Income Inequality between Men and Women

On April 10, 2018, women celebrated Equal Pay Day, which is really nothing to celebrate. Equal Pay Day is the annual day that marks when – finally – the average woman’s income has caught up to a man’s income. Sadly, it took an additional three months and ten days for women to finally earn what men earned in 2017.

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Women have been set aside from men since day one, and are still trying to catch up. It is usually assumed that women are the ones to do more of the household work and child care, which is one reason why women earn less money in the first place. Back in the 1920s when women were just beginning to enter the workforce, they were automatically paid less than men. In the 1930s women were required to be paid 25% less than men. Women were paid less than men because of what they were known for previously, which is to take care of the house and the children. Women continue to be paid less than men in their chosen profession, simply because of their gender, where they live, or because of events such as maternity leave. This leads to detrimental effects on the livelihood of women and shows the need to eliminate the gender wage gap.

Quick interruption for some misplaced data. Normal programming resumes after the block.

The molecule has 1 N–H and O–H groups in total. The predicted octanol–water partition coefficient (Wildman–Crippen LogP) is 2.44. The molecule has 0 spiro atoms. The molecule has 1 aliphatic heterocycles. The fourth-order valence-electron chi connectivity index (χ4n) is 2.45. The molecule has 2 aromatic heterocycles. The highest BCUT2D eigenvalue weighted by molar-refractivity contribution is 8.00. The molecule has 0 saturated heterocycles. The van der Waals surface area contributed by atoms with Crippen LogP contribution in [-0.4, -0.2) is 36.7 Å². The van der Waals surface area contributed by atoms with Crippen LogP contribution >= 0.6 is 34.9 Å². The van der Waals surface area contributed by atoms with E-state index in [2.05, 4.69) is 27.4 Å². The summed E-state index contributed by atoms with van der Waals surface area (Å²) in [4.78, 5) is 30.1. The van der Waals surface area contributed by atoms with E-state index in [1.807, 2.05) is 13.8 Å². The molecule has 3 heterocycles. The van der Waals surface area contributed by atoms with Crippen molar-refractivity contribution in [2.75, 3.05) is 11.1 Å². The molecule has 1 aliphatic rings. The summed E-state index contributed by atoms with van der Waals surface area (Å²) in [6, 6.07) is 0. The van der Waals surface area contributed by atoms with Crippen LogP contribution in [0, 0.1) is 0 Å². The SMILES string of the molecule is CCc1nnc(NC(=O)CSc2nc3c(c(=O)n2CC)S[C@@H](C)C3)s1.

In almost every occupation, men get paid more than women, which lead many people to believe that the reason men make more than women is only because of their gender. But in nearly all jobs, average earnings for women are lower than that of men (Hegewisch). It does not seem to matter if the occupation is mostly consisted of men, women, or even an equal amount of both men and women; men still make more money. Even in the most common female occupations such as nurses, elementary school teachers, and administrative assistants, men’s median earnings are more than $500 per week than women’s (Hegewisch). That $500 difference has a huge impact on women, resulting in them losing thousands of dollars every year. These thousands of dollars could be used in other areas of women’s lives, but instead, it is just cut off. Across almost all professions, women earn only 78 cents per dollar as compared to men. This translates into a loss of $10,000 per year, which could pay for 14 more months of child care, 74 more weeks of groceries, and an additional 10 months of rent for the average woman (Jones).